When it comes time to work on homeschooling, remember that kids can only sustain their attention for so long. It’s unrealistic to think they’ll be able to sit still for hours on end and power through a long list of assignments. Instead, dial back your expectations. You shouldn’t feel pressure to recreate a normal school day. Two to three hours of academic work a day is plenty, and it can absolutely be broken into smaller chunks throughout the day.

One approach that can help you break work into more manageable study periods is the Pomodoro Technique. This timer-based strategy is quite simple. You set a timer for 25 minutes and say, “We’re going to work as hard as we can for 25 minutes. Then, we’ll get a break.” Then, you take a 5-minute break to reset. After doing this four times in a row (two hours total), you can take a longer break.

This is a great guideline to follow, but remember it’s just that: a guideline. You can experiment to find the rhythms that work best for your kids on these at-home days. Younger students may need shorter stretches of “study” time. The important part is to maintain realistic expectations for how long your child can focus so they don’t get burned out on day one.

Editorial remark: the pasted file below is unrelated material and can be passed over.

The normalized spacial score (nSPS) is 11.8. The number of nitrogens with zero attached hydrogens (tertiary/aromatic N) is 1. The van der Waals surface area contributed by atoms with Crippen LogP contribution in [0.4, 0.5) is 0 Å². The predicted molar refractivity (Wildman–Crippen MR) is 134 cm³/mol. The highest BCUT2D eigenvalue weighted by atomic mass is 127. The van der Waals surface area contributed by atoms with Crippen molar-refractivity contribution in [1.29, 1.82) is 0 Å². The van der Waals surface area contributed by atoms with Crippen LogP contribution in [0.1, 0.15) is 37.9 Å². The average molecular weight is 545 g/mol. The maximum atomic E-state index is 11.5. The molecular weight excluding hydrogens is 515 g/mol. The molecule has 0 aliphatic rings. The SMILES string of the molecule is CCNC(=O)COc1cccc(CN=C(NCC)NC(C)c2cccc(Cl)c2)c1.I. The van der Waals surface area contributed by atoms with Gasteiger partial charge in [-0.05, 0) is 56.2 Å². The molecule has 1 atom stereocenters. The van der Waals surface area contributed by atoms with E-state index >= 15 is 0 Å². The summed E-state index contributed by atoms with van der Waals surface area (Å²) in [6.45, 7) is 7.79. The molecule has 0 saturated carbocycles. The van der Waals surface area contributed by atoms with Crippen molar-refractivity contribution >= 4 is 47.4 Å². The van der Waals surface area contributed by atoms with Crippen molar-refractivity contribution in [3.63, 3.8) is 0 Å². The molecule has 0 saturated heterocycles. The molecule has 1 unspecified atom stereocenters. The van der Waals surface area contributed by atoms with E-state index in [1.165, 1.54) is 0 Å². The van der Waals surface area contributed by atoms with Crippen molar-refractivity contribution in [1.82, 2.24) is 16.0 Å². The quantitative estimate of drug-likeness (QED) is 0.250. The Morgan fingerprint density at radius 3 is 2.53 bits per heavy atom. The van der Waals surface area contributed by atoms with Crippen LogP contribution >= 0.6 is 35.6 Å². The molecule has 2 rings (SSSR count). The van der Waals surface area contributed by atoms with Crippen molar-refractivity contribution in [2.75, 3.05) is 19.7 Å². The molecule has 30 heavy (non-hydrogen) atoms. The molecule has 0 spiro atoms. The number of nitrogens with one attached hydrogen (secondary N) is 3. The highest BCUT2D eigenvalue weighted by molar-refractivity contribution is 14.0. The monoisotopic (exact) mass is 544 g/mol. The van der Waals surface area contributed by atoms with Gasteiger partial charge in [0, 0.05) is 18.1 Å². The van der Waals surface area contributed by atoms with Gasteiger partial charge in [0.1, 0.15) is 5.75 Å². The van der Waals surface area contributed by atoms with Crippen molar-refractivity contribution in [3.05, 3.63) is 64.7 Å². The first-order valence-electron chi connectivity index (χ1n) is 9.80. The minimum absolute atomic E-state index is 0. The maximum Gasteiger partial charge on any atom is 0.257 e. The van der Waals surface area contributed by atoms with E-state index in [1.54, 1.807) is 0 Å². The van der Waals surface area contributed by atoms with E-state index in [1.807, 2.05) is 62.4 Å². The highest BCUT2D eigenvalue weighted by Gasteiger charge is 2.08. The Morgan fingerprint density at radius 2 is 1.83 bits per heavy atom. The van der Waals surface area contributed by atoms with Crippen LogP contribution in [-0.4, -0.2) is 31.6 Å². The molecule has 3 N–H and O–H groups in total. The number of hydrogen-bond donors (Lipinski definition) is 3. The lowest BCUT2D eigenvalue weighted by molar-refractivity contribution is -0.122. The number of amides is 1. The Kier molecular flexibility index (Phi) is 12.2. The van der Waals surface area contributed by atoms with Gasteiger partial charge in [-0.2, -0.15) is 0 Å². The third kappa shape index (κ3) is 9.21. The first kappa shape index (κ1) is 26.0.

Ann Dolin, MEd, president and director of Educational Connections (, is a recognized expert in education and learning disability issues. She holds a BA in child psychology/elementary education and a master’s degree in special education, with a concentration in learning disabilities, from Boston College. Dolin is a former Fairfax County, Virginia, public school teacher with over twenty years of teaching and tutoring experience. She sits on the editorial advisory board of CHADD’s Attention magazine and on the board of the International Dyslexia Association. She has delivered hundreds of presentations focusing on academic achievement and parenting issues, and is the author of the award-winning book Homework Made Simple: Tips, Tools and Solutions for Stress-Free Homework.